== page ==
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New polymeric nanoparticles to interrupt the ROS- and RNS- derived misregulation of cells

thesis
posted on 03.05.2021, 07:11 by VAN NAM DAO
The aim of this thesis is to use advanced polymer design to develop new biomaterials that can intercept biochemical signalling pathways. The developed materials react either directly or indirectly with reactive oxygen species and/or reactive nitrogen species, and confer downstream effects in the biological milieu. Four main categories of materials were developed: trisulfide-bearing polymers for releasing hydrogen sulfide and persulfides, polymer carriers for intracellular delivery of N-acetyl L-cysteine, star polymers for conjugating a small molecule antioxidant (TEMPO) and nitric oxide-scavenging polymers. The macromolecules were well-characterised and exhibited the desired biological activity. Such materials have potential application in pharmaceutics and oncology.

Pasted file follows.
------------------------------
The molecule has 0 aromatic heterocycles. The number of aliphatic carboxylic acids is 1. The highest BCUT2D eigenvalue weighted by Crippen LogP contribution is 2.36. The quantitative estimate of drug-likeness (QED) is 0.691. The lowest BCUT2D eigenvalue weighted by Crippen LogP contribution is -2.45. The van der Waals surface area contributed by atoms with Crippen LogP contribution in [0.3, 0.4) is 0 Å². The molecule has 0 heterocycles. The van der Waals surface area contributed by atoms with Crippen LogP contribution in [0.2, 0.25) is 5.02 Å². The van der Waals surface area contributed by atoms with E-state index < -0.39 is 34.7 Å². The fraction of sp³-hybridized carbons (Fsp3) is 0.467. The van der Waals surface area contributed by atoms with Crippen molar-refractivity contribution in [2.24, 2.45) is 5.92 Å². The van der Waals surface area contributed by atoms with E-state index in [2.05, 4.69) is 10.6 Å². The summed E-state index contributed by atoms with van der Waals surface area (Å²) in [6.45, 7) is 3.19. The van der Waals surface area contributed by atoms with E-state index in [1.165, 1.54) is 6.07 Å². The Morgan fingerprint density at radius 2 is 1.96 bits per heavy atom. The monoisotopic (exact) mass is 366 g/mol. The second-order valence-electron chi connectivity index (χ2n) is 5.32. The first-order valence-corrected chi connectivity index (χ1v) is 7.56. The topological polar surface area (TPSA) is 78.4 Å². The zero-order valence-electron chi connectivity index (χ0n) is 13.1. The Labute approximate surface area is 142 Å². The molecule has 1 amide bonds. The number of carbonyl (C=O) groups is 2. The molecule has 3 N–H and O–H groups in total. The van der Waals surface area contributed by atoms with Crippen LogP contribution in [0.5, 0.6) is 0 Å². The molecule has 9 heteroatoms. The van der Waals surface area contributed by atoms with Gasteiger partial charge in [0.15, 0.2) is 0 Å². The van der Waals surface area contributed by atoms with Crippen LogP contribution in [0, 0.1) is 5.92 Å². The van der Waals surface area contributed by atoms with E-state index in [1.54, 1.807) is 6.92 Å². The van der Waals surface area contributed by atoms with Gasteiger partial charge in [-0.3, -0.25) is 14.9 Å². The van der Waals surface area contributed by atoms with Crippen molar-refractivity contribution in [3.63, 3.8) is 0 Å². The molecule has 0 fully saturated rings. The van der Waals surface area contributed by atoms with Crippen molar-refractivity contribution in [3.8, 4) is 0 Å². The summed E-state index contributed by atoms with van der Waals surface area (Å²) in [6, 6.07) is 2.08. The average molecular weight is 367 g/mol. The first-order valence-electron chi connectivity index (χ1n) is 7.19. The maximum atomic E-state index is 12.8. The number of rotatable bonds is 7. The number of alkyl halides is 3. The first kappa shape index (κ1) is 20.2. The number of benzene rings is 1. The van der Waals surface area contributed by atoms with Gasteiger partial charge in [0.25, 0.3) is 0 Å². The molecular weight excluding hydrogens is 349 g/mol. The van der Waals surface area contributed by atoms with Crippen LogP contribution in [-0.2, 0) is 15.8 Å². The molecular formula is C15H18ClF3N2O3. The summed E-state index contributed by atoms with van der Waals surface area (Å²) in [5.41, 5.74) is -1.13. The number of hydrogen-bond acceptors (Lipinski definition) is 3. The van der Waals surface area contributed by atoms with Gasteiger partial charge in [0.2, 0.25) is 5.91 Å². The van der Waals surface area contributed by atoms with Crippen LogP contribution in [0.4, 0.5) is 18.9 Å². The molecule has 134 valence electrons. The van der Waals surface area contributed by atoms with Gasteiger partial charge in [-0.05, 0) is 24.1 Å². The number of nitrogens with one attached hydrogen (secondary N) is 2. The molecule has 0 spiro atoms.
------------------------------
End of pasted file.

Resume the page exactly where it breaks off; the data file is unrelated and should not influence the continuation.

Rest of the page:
History

Campus location

Australia

Principal supervisor

John F Quinn

Additional supervisor 1

Michael Whittaker

Additional supervisor 2

Erica Sloan

Year of Award

2021

Department, School or Centre

Drug Delivery, Disposition and Dynamics

Additional Institution or Organisation

Monash Institute of Pharmaceutical Sciences, Faculty of Pharmacy and Pharmaceutical Sciences

Course

Doctor of Philosophy

Degree Type

DOCTORATE

Faculty

Faculty of Pharmacy and Pharmaceutical Sciences

Exports